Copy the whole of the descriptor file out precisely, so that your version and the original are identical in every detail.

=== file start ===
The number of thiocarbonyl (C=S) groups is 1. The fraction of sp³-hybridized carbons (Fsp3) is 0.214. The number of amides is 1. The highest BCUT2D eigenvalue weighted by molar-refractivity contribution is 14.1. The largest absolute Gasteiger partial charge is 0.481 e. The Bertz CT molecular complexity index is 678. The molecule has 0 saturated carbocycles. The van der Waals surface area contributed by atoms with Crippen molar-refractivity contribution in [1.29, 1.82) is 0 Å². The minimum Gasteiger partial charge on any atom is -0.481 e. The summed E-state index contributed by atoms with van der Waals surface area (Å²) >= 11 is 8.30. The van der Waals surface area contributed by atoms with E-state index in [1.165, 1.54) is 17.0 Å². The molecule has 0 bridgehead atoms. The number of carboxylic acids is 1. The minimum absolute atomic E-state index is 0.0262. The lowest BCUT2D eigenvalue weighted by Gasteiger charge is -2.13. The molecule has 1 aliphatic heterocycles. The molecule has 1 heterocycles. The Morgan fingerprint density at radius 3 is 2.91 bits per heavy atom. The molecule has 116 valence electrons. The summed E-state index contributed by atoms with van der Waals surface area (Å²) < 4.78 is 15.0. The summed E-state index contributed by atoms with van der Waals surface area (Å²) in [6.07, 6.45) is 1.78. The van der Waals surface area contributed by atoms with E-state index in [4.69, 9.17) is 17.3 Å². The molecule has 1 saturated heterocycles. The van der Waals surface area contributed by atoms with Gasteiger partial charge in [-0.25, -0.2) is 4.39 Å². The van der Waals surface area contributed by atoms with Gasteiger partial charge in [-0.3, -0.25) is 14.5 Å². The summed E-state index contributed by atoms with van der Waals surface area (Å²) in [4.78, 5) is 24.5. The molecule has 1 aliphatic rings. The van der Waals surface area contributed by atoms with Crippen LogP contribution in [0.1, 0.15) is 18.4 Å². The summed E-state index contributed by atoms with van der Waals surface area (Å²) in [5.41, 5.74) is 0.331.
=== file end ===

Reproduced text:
The number of thiocarbonyl (C=S) groups is 1. The fraction of sp³-hybridized carbons (Fsp3) is 0.214. The number of amides is 1. The highest BCUT2D eigenvalue weighted by molar-refractivity contribution is 14.1. The largest absolute Gasteiger partial charge is 0.481 e. The Bertz CT molecular complexity index is 678. The molecule has 0 saturated carbocycles. The van der Waals surface area contributed by atoms with Crippen molar-refractivity contribution in [1.29, 1.82) is 0 Å². The minimum Gasteiger partial charge on any atom is -0.481 e. The summed E-state index contributed by atoms with van der Waals surface area (Å²) >= 11 is 8.30. The van der Waals surface area contributed by atoms with E-state index in [1.165, 1.54) is 17.0 Å². The molecule has 0 bridgehead atoms. The number of carboxylic acids is 1. The minimum absolute atomic E-state index is 0.0262. The lowest BCUT2D eigenvalue weighted by Gasteiger charge is -2.13. The molecule has 1 aliphatic heterocycles. The molecule has 1 heterocycles. The Morgan fingerprint density at radius 3 is 2.91 bits per heavy atom. The molecule has 116 valence electrons. The summed E-state index contributed by atoms with van der Waals surface area (Å²) < 4.78 is 15.0. The summed E-state index contributed by atoms with van der Waals surface area (Å²) in [6.07, 6.45) is 1.78. The van der Waals surface area contributed by atoms with E-state index in [4.69, 9.17) is 17.3 Å². The molecule has 1 saturated heterocycles. The van der Waals surface area contributed by atoms with Gasteiger partial charge in [-0.25, -0.2) is 4.39 Å². The van der Waals surface area contributed by atoms with Gasteiger partial charge in [-0.3, -0.25) is 14.5 Å². The summed E-state index contributed by atoms with van der Waals surface area (Å²) in [4.78, 5) is 24.5. The molecule has 1 aliphatic rings. The van der Waals surface area contributed by atoms with Crippen LogP contribution in [0.1, 0.15) is 18.4 Å². The summed E-state index contributed by atoms with van der Waals surface area (Å²) in [5.41, 5.74) is 0.331.